A major part of this benefit is the compliance coverage of cloud vendors’ products. Vendors provide complete compliance reports ([1], [2]) for their products so you know exactly what is covered and can address your area of responsibility accordingly. As part of the package when you pay for the cloud, you get their compliance with ISO, SOX, FINMA, PCI, SOC2 and CIS standards, to cite just a few.

  • Increased level of modernisation
  • Increased up-front effort
  • More flexibility/scope for innovation
  • More automation – less maintenance
  • Increased scalability, reliability out of the box

If you have decided to retain certain aspects of your IT estate on-premises due to strategic or compliance regions, you can leverage the experience of your partners to implement a secure, performant and cost-effective integration between the data centre and the part of your estate running in the cloud.

Getting a Handle on Cloud Costs

Moving from a CAPEX-based model with physical infrastructure and software licences to the variable, pay-as-you-use model of the cloud is probably the most difficult challenge for any IT decision-maker. There is no way to get a clear understanding of the financial impact without significant up-front and ongoing effort. Cost management in the cloud (dubbed “FinOps”) becomes a new skill required within your organisation and must be embedded within your engineering leadership. An experienced partner with cost management and optimisation skills is a must for the initial part of your journey. Technology decisions can result in vastly different cost outcomes and it’s certainly true that the cloud has the potential to both increase and save technology costs depending on your approach. In some cases, even if your IT spend increases, the effort to run workloads in the cloud should be less, resulting in an overall true Total Cost of Ownership decrease.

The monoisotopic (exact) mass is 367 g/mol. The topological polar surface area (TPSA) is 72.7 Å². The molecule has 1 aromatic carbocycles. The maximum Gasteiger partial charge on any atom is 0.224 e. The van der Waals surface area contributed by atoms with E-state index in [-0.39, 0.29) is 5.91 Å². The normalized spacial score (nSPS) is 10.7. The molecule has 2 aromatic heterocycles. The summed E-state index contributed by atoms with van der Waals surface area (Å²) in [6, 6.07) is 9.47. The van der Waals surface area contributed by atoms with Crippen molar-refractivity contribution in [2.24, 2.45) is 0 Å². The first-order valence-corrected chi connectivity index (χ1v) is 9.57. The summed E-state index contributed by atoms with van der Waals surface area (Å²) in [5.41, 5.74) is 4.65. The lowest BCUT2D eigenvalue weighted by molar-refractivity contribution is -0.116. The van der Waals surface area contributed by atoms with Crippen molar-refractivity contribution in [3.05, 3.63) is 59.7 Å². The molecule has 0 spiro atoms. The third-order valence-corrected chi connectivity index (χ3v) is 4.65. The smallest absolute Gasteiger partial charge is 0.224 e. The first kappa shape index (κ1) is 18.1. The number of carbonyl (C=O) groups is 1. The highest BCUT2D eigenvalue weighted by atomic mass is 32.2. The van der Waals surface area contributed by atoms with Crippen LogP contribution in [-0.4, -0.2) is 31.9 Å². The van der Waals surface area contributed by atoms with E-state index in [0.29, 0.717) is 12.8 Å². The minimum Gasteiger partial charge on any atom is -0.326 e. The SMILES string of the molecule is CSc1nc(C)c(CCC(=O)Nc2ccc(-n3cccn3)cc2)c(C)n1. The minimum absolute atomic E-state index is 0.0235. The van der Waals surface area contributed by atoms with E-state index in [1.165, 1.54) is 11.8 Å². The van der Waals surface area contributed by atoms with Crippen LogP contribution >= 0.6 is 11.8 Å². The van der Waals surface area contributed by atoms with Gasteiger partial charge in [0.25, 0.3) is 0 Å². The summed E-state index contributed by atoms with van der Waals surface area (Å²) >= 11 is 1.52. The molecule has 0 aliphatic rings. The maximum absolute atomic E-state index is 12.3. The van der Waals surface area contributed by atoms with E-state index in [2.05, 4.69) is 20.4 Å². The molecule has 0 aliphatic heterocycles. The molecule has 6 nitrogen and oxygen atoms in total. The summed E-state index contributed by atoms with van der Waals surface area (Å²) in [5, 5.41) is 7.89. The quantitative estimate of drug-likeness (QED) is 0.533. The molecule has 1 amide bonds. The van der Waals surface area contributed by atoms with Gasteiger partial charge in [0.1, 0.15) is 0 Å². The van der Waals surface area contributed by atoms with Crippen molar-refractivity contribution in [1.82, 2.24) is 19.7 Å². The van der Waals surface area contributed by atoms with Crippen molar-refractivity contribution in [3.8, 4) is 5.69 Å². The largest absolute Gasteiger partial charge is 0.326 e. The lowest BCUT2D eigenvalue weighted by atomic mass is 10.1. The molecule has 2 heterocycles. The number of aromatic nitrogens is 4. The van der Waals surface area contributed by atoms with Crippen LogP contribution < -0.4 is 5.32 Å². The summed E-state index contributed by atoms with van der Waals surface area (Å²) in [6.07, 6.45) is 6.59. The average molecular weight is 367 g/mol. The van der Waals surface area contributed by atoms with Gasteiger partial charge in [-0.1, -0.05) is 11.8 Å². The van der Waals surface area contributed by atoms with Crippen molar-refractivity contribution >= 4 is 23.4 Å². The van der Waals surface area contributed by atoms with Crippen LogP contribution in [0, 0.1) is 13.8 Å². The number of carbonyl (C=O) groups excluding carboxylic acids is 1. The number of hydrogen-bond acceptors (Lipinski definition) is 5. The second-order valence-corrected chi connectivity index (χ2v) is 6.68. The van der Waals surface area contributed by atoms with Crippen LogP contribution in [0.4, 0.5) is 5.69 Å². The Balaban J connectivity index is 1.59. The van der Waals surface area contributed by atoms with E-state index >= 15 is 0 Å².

As well as the cost impact of technology decisions in the cloud, it’s also important to work with a partner with access to migration funding and an understanding of how to navigate the cloud vendor’s labyrinth of funding routes. There are usually several cash or credit-based discounts that can apply based on the target cloud revenue, technologies chosen and whether your organisation is a large enterprise or a smaller startup.

Further Reading

Getting Started

To find out how to get started and answer any questions, reach out to us directly for a no-obligation chat.